Trustees voting deadlock
Your expert advice will be appreciated.
A1: The situation you describe is a deadlock in the voting of the trustees. In terms of prescribed management rule 18 the chairperson has a casting vote when there is a deadlock in the voting of trustees. So in this situation once every trustee has voted, including the chairperson, and there are three votes for painting the gutters and garage doors green and three votes for painting the gutters and garage doors blue – the chairperson is able to vote again thereby breaking the deadlock.
However, the chairperson has a duty to remain neutral and therefore his/her casting vote should not be used to change the existing situation. The fact that the trustees, including the chairperson are equally divided on this issue indicates that there is, without the casting vote, not enough support for the proposition that the existing situation should be changed.
Therefore the chairperson’s casting vote should be used to maintain the exiting position. This is in line with your suggestion that the current paint colour should be used again.
Two too many trustees?
Q2: Hi Jennifer. I would like to know if two persons living in the same unit are allowed to act as trustees of the body corporate.
A2: In terms of prescribed management rule 5 a trustee is not required to be an owner of a unit in the scheme provided that the majority of trustees are owners or spouses of owners and that the managing agent or any of his/her employees or an employee of the body corporate may not be a trustee unless s/he is also an owner.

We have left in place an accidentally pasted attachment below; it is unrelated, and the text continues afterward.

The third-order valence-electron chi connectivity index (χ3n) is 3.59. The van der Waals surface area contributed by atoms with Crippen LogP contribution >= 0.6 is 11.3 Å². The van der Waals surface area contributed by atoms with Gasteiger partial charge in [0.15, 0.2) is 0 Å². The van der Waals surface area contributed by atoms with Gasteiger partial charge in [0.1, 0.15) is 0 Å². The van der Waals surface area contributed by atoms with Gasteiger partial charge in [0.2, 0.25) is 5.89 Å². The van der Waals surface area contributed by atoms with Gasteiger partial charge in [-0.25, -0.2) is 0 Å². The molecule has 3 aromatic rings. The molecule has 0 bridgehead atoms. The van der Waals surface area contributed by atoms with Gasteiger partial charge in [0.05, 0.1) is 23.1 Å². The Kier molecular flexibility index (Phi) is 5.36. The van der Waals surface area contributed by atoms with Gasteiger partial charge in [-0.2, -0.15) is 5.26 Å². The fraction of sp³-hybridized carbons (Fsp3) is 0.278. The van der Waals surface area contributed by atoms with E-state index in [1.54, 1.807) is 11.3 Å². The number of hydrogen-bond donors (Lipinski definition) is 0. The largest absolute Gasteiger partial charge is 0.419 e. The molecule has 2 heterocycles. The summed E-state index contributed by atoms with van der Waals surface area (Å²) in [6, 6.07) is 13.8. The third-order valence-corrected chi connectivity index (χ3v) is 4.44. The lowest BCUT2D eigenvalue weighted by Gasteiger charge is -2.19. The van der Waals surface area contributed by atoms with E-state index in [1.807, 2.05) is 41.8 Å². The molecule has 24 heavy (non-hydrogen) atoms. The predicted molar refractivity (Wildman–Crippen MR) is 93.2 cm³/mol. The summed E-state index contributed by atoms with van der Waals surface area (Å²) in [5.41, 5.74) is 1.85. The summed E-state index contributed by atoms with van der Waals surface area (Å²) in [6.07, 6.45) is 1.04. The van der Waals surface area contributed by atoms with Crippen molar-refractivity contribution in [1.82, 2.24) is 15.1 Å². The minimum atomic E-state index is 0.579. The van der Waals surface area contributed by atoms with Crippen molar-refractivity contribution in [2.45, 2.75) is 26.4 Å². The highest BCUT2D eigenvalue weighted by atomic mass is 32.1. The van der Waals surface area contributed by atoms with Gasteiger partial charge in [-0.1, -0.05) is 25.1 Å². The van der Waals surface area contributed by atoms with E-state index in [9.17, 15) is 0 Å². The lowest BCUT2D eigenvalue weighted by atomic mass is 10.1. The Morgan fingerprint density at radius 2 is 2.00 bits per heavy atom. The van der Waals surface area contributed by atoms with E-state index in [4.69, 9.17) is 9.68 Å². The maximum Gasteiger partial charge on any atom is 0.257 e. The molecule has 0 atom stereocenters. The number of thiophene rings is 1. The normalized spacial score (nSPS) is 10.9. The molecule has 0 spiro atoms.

In light of the above there is no restriction disallowing two persons living in the same section from acting as trustees of the body corporate provided that the majority of trustees are owners or spouses of owners and that either of these two people are not the scheme’s managing agent or one of his/her employees or an employee of the body corporate. However even if one or both of these people was the scheme’s managing agent or his/her employee or an employee of the body corporate, s/he would be able to act as a trustee if s/he was also the owner of a unit in the scheme.
Q3: For a new development, how soon after registration does the first AGM need to be held?
A3: We refer to the first meeting of the body corporate as the ‘inaugural’ general meeting of the body corporate. In terms of prescribed management rule 50 the inaugural general meeting of the body corporate must be held within sixty days of the establishment of the body corporate. In terms of section 36(1) of the Sectional Titles Act 95 of 1986, the body corporate is established on the date that any person other than the developer becomes an owner of a unit in a scheme. Therefore the inaugural meeting must be held within sixty days of a person other than the developer becoming an owner in the scheme.
Article reference: Volume 3, Issue 09, Page 5.
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